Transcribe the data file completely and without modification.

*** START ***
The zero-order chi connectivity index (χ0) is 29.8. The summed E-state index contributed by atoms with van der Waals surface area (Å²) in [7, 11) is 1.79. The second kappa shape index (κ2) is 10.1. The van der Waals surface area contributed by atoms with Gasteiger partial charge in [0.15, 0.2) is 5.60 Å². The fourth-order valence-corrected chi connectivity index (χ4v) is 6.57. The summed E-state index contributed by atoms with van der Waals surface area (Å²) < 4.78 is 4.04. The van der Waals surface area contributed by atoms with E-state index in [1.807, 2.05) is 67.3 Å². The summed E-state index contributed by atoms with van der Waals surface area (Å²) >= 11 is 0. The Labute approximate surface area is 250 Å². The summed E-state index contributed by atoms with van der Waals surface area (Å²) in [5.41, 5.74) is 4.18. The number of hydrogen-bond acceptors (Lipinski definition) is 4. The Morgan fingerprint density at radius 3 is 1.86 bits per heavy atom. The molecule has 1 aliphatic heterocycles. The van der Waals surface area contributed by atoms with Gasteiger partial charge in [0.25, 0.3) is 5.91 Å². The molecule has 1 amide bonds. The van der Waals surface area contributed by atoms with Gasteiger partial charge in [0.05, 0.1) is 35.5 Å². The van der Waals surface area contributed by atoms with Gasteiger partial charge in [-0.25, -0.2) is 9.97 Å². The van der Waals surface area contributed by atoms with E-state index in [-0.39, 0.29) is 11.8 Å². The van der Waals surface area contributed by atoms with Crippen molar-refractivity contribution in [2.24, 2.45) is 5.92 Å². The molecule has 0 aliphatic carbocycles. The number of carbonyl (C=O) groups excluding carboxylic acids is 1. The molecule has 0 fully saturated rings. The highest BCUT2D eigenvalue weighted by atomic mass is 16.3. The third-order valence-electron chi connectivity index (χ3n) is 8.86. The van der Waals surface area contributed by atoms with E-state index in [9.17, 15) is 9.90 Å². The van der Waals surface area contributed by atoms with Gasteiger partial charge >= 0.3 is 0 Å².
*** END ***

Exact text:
The zero-order chi connectivity index (χ0) is 29.8. The summed E-state index contributed by atoms with van der Waals surface area (Å²) in [7, 11) is 1.79. The second kappa shape index (κ2) is 10.1. The van der Waals surface area contributed by atoms with Gasteiger partial charge in [0.15, 0.2) is 5.60 Å². The fourth-order valence-corrected chi connectivity index (χ4v) is 6.57. The summed E-state index contributed by atoms with van der Waals surface area (Å²) < 4.78 is 4.04. The van der Waals surface area contributed by atoms with E-state index in [1.807, 2.05) is 67.3 Å². The summed E-state index contributed by atoms with van der Waals surface area (Å²) >= 11 is 0. The Labute approximate surface area is 250 Å². The summed E-state index contributed by atoms with van der Waals surface area (Å²) in [5.41, 5.74) is 4.18. The number of hydrogen-bond acceptors (Lipinski definition) is 4. The Morgan fingerprint density at radius 3 is 1.86 bits per heavy atom. The molecule has 1 aliphatic heterocycles. The van der Waals surface area contributed by atoms with Gasteiger partial charge in [0.25, 0.3) is 5.91 Å². The molecule has 1 amide bonds. The van der Waals surface area contributed by atoms with Gasteiger partial charge in [0.05, 0.1) is 35.5 Å². The van der Waals surface area contributed by atoms with Gasteiger partial charge in [-0.25, -0.2) is 9.97 Å². The van der Waals surface area contributed by atoms with E-state index in [-0.39, 0.29) is 11.8 Å². The van der Waals surface area contributed by atoms with Crippen molar-refractivity contribution in [2.24, 2.45) is 5.92 Å². The molecule has 0 aliphatic carbocycles. The number of carbonyl (C=O) groups excluding carboxylic acids is 1. The molecule has 0 fully saturated rings. The highest BCUT2D eigenvalue weighted by atomic mass is 16.3. The third-order valence-electron chi connectivity index (χ3n) is 8.86. The van der Waals surface area contributed by atoms with E-state index in [9.17, 15) is 9.90 Å². The van der Waals surface area contributed by atoms with Gasteiger partial charge >= 0.3 is 0 Å².